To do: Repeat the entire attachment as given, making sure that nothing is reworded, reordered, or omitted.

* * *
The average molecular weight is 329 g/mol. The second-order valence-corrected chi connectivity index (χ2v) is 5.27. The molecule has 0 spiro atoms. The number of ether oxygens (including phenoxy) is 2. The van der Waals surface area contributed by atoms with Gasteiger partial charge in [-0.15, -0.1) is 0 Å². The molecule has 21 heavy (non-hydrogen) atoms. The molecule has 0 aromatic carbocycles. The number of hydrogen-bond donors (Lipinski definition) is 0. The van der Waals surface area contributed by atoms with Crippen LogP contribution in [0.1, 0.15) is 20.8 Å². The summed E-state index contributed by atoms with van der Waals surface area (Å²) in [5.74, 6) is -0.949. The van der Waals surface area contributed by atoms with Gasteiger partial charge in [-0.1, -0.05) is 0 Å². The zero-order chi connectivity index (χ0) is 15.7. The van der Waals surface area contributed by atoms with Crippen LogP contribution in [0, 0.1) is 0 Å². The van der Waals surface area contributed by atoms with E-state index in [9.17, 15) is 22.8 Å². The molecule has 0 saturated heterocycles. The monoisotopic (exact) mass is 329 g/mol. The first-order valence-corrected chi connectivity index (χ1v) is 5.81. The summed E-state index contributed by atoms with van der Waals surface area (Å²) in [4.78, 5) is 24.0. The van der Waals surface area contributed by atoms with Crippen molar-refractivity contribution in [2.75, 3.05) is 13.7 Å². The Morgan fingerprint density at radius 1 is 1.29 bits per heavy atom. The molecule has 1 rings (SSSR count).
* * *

The average molecular weight is 329 g/mol. The second-order valence-corrected chi connectivity index (χ2v) is 5.27. The molecule has 0 spiro atoms. The number of ether oxygens (including phenoxy) is 2. The van der Waals surface area contributed by atoms with Gasteiger partial charge in [-0.15, -0.1) is 0 Å². The molecule has 21 heavy (non-hydrogen) atoms. The molecule has 0 aromatic carbocycles. The number of hydrogen-bond donors (Lipinski definition) is 0. The van der Waals surface area contributed by atoms with Crippen LogP contribution in [0.1, 0.15) is 20.8 Å². The summed E-state index contributed by atoms with van der Waals surface area (Å²) in [5.74, 6) is -0.949. The van der Waals surface area contributed by atoms with Gasteiger partial charge in [-0.1, -0.05) is 0 Å². The zero-order chi connectivity index (χ0) is 15.7. The van der Waals surface area contributed by atoms with Crippen LogP contribution in [0, 0.1) is 0 Å². The van der Waals surface area contributed by atoms with E-state index in [9.17, 15) is 22.8 Å². The molecule has 0 saturated heterocycles. The monoisotopic (exact) mass is 329 g/mol. The first-order valence-corrected chi connectivity index (χ1v) is 5.81. The summed E-state index contributed by atoms with van der Waals surface area (Å²) in [4.78, 5) is 24.0. The van der Waals surface area contributed by atoms with Crippen molar-refractivity contribution in [2.75, 3.05) is 13.7 Å². The Morgan fingerprint density at radius 1 is 1.29 bits per heavy atom. The molecule has 1 rings (SSSR count).